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How to Sell Your Piano

Selling a used piano can be stressful for a lot of people, and at the very least it's a challenging endeavor for even the most astute piano connoisseurs: As the economy suffers, used pianos at all quality levels are lowered in value. It's often the case that the number of used pianos for sale far outnumber people looking to buy them, making it a buyer’s market. Globalization and the computerization of manufacturing have made inexpensive, new, high-quality consumer-grade pianos from China and Indonesia abundantly available, leaving lower-quality used instruments from previous eras with little value. Here are a few reasons why used piano prices have decreased in recent years.

  • Digital pianos have become so technologically advanced in tone and touch, and so competitive in price, that for many players on a budget, a new digital piano may be a better option than a used acoustic piano.
  • The older generation, retiring and downsizing, are flooding the market with the pianos their aging families have outgrown. In many cases, these pianos were inherited from their own parents and are now 50 or more years old.
  • The Internet, especially websites such as Facebook Marketplace, Reverb, and eBay, makes it easier than ever for sellers to list their piano at little or no cost.
  • Because people tend to sell pianos when moving, time pressure can be involved — as the moving date nears, often the asking price must be cut dramatically to sell it.

For buyers on a limited budget, the costs involved in moving a recently purchased piano to its new location and getting it in good playing condition after the move are relatively high, leaving them with less money to pay you for the piano itself. Typical buyer costs include:

  • $200–$500 to move an upright piano, or $300–$600 to move a grand, within a 25-mile radius and to a home with no more than three or four steps. Costs can double for shipping over greater distances and/or to more challenging destinations, such as a building with many steps, or to an upper floor.
  • $200–$300 to pitch-raise and tune the piano. For most pianos offered for sale, a pitch raise is necessary to compensate for years of tuning neglect.
  • $200–$400 for necessary repairs, regulating the action, and voicing of a console or upright, and twice that for a decent-quality grand piano. Almost all pianos over 10 years old will need this work to play well and sound good.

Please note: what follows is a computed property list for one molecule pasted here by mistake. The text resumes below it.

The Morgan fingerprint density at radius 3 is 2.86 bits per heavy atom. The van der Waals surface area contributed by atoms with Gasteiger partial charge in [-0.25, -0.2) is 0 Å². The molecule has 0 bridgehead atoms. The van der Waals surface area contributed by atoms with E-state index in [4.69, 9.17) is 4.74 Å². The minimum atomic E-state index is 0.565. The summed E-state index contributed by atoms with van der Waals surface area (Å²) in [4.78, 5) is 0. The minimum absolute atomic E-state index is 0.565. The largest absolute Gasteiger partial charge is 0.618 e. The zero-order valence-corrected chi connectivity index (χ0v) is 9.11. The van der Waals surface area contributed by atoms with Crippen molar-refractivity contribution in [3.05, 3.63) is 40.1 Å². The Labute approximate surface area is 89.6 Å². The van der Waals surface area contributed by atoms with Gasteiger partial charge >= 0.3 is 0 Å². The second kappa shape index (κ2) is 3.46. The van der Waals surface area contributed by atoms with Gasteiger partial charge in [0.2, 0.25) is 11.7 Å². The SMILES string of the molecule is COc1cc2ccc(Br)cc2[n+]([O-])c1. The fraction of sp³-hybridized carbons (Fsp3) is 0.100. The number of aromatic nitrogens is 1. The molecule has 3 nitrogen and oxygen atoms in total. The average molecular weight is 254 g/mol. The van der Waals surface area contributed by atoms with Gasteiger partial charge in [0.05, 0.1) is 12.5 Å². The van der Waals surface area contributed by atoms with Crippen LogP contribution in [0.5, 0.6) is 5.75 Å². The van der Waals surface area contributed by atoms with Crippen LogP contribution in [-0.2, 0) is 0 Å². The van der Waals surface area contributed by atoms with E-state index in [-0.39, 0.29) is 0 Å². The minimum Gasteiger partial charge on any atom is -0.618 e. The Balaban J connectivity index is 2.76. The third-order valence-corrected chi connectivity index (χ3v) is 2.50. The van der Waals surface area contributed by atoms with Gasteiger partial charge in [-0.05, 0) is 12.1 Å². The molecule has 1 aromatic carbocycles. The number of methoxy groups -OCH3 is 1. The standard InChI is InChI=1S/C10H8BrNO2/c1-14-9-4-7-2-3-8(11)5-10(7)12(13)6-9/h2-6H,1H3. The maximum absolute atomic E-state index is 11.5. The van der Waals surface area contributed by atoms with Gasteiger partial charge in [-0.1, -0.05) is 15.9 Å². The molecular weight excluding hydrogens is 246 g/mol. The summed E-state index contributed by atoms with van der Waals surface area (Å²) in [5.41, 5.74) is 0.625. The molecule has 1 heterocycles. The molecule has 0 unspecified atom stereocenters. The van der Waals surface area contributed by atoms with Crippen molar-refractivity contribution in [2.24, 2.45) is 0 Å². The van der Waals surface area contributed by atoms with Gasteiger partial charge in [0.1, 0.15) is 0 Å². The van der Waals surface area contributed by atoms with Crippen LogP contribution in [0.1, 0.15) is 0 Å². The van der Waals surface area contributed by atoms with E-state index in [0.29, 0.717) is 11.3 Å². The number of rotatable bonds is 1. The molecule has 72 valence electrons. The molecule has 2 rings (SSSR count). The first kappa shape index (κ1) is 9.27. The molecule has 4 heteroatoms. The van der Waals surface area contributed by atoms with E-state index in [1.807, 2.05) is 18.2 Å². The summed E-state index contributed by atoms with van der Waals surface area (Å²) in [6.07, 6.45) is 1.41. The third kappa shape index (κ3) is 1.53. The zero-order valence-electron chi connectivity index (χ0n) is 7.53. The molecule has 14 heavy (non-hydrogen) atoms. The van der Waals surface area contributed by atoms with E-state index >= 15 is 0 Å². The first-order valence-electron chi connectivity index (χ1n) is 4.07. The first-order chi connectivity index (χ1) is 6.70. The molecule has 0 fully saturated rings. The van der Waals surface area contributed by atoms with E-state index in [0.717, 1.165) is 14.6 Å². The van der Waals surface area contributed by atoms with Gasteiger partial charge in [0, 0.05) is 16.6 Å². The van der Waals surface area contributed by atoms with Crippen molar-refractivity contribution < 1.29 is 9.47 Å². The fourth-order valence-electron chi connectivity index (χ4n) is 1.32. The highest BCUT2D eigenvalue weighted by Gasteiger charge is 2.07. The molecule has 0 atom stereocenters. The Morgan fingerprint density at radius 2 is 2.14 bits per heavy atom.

Often overlooked, even when the seller is willing to give away the piano, it still can cost a recipient $1,000–$2,000 to accept it. This expense alone can destroy the budget of a frugal shopper looking for a low-cost option.  This means that pianos of lower quality, low brand-name recognition, and bad reputation tend to attract little or no sales interest.

Can My Piano Be Sold?

To determine if your piano can be sold, there are some basic things to ponder: overall appearance, brand, and age/condition.

Overall Appearance: People who buy decent-quality pianos of higher value usually have well-decorated environments for them to be placed. This can mean that, in a buyer’s market, even if a piano plays extremely well, it may not be sellable at any price if it doesn't look as good as it plays. 

Brand: Well-known brands with reputations of quality will generally generate more interest and command more value than brands that lack name and/or quality recognition. The brands today that are most easily sold are Baldwin, Kawai, Steinway & Sons, and Yamaha. High-Performance, handmade brands such as Bechstein, Blüthner, Bösendorfer, Fazioli, Grotrian, Mason & Hamlin, and Schimmel may not have name recognition among the general public, and mostly have great reputations among those who know them, and so are also eminently able to be sold albeit to a smaller selection of potential buyers.